guest blog post // ‘Bravo to On Q’

Russell L. Goings, author of The Children of Children Keep Coming

Renaissance Man Russell L. Goings, Author of The Children of Children Keep Coming

Following a recent performance of Russell L. Goings’ The Children of Children Keep Coming by On Q Performing Arts, Inc, Irene Blair Honeycutt wrote the piece below. On Q, a nonprofit theater company that presents performance works reflecting the Black experience, opened its fifth season with a staged reading of The Children of Children. The production took place October 3-5 at Duke Energy Theater in Charlotte. 

The theater was almost filled, and among the audience sat Russell L. Goings himself. Sitting in a row nearby, I could hear Goings’ occasional deep-throated “uh-huh,” “yes,” “amen,” and see him shake his head in approval and sometimes wipe tears from his cheeks. Quentin Talley, artistic director, and his talented cast had clearly captured the power of this Griot song. The theater itself seemed to rattle as if a train were coming around the corner bearing the likes of Sojourner Truth, Frederick Douglass and Harriet Tubman.

This locomotive style was pronounced throughout the performance with knee- and hip-slapping by the performers who read, sang and danced their way through the trials of slavery up to and through  the modern Jackie Robinson, the clang of integration, while killings, beatings, and the KKK still threatened blacks to stay in their places—separate water fountains, back seats on the bus (if any seat at all!)—stepping aside to let whites pass on sidewalks. The voices of Rosa Parks, Marian Anderson and Mahalia Jackson; the blues and jazz of Duke Ellington, Louis Armstrong, John Coltrane, Dizzy Gillespie, Miles Davis…these were conjured and many heard and others—all threaded throughout this moving poetic narrative.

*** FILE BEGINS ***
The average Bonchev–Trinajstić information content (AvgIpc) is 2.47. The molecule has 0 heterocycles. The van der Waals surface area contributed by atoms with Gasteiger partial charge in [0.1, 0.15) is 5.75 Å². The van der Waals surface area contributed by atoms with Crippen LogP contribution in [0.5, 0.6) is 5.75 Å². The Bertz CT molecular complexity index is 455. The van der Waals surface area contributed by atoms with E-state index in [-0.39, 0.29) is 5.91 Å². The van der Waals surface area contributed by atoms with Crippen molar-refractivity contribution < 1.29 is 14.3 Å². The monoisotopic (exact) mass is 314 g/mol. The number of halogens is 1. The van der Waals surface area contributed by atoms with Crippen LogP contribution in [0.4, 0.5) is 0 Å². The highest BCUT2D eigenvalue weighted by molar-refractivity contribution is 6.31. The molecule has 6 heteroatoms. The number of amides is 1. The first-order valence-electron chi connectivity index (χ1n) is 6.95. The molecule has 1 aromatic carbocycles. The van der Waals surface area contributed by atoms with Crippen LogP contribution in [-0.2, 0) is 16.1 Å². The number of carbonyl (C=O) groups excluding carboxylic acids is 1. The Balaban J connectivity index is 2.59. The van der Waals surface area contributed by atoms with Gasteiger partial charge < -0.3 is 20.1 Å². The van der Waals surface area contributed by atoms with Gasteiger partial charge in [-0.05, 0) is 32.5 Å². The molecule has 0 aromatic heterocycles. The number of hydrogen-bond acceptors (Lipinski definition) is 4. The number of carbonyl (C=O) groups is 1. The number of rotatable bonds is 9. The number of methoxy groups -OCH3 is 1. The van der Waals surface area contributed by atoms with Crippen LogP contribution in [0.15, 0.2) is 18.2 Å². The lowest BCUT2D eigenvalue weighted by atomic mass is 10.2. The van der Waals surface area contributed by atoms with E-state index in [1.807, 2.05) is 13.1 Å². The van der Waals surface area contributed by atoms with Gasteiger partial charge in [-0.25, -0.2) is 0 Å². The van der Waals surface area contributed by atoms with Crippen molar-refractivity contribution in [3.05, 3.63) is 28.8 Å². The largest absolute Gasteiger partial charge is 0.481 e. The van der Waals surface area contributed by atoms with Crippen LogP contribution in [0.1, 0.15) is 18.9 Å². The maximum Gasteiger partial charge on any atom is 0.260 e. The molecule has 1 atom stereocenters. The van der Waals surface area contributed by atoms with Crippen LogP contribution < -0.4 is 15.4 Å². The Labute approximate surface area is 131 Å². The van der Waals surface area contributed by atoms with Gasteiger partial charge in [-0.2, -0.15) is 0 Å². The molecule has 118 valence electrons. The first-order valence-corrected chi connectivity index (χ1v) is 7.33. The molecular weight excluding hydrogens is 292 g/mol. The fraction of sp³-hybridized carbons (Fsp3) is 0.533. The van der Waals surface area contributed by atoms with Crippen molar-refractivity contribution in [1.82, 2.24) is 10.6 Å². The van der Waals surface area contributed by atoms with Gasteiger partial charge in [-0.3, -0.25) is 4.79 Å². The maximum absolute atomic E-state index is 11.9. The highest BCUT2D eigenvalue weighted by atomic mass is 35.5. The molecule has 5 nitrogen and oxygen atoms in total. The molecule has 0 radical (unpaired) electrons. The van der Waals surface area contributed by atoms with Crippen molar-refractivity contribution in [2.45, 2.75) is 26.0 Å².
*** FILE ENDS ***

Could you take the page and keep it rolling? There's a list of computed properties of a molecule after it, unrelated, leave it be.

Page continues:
On Q performance of The Children of Children Keep Coming by Russell L. Goings, 3 Oct 2013 | Photo by Gena J.

On Q performance of The Children of Children Keep Coming by Russell L. Goings, 3 Oct 2013 | Photo by Gena J.

The Children of Children Keep Coming ultimately reflects Goings’ belief in a universal god and in a humanity that reaches beyond bitterness toward universal healing. Goings has said of his work that it “is the attempt to synthesize the notion of a griot (West African storyteller/musician/oral historian) with the blues, jazz, gospel, ragtime, Dixieland.“ In 90 minutes with no intermission, On Q melds Goings’ themes of cultural change without missing a beat.

On Q performance of The Children of Children, 3 Oct 2013

On Q performance of The Children of Children, 3 Oct 2013

I came away elated, with a renewed sense of how far we have come and how the children keep coming on many levels, that freedom awaits all who endure, and that hope and inspiration transcend indignities and bitterness. This production will surely find its way to the next level! Bravo to On Q for such a cohesive, energetic, awe-inspiring performance!